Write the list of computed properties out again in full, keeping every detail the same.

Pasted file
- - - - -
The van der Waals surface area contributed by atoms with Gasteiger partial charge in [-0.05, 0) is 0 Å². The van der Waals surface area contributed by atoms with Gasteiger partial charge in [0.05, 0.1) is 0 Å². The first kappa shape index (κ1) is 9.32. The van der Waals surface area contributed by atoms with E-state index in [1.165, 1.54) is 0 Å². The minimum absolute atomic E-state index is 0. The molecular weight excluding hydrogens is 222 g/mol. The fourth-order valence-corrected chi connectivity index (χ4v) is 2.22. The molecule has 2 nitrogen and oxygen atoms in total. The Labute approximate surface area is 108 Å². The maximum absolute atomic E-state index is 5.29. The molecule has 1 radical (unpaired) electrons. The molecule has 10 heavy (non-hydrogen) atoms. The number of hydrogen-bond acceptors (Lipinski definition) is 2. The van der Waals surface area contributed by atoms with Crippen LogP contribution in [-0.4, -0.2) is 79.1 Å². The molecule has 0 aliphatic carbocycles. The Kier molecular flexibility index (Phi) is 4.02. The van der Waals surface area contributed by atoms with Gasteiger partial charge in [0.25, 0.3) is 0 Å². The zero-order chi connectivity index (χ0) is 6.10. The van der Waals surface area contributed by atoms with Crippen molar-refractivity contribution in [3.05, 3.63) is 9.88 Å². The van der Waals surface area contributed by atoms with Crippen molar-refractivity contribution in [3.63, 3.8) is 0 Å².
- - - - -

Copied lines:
The van der Waals surface area contributed by atoms with Gasteiger partial charge in [-0.05, 0) is 0 Å². The van der Waals surface area contributed by atoms with Gasteiger partial charge in [0.05, 0.1) is 0 Å². The first kappa shape index (κ1) is 9.32. The van der Waals surface area contributed by atoms with E-state index in [1.165, 1.54) is 0 Å². The minimum absolute atomic E-state index is 0. The molecular weight excluding hydrogens is 222 g/mol. The fourth-order valence-corrected chi connectivity index (χ4v) is 2.22. The molecule has 2 nitrogen and oxygen atoms in total. The Labute approximate surface area is 108 Å². The maximum absolute atomic E-state index is 5.29. The molecule has 1 radical (unpaired) electrons. The molecule has 10 heavy (non-hydrogen) atoms. The number of hydrogen-bond acceptors (Lipinski definition) is 2. The van der Waals surface area contributed by atoms with Crippen LogP contribution in [-0.4, -0.2) is 79.1 Å². The molecule has 0 aliphatic carbocycles. The Kier molecular flexibility index (Phi) is 4.02. The van der Waals surface area contributed by atoms with Gasteiger partial charge in [0.25, 0.3) is 0 Å². The zero-order chi connectivity index (χ0) is 6.10. The van der Waals surface area contributed by atoms with Crippen molar-refractivity contribution in [3.05, 3.63) is 9.88 Å². The van der Waals surface area contributed by atoms with Crippen molar-refractivity contribution in [3.63, 3.8) is 0 Å².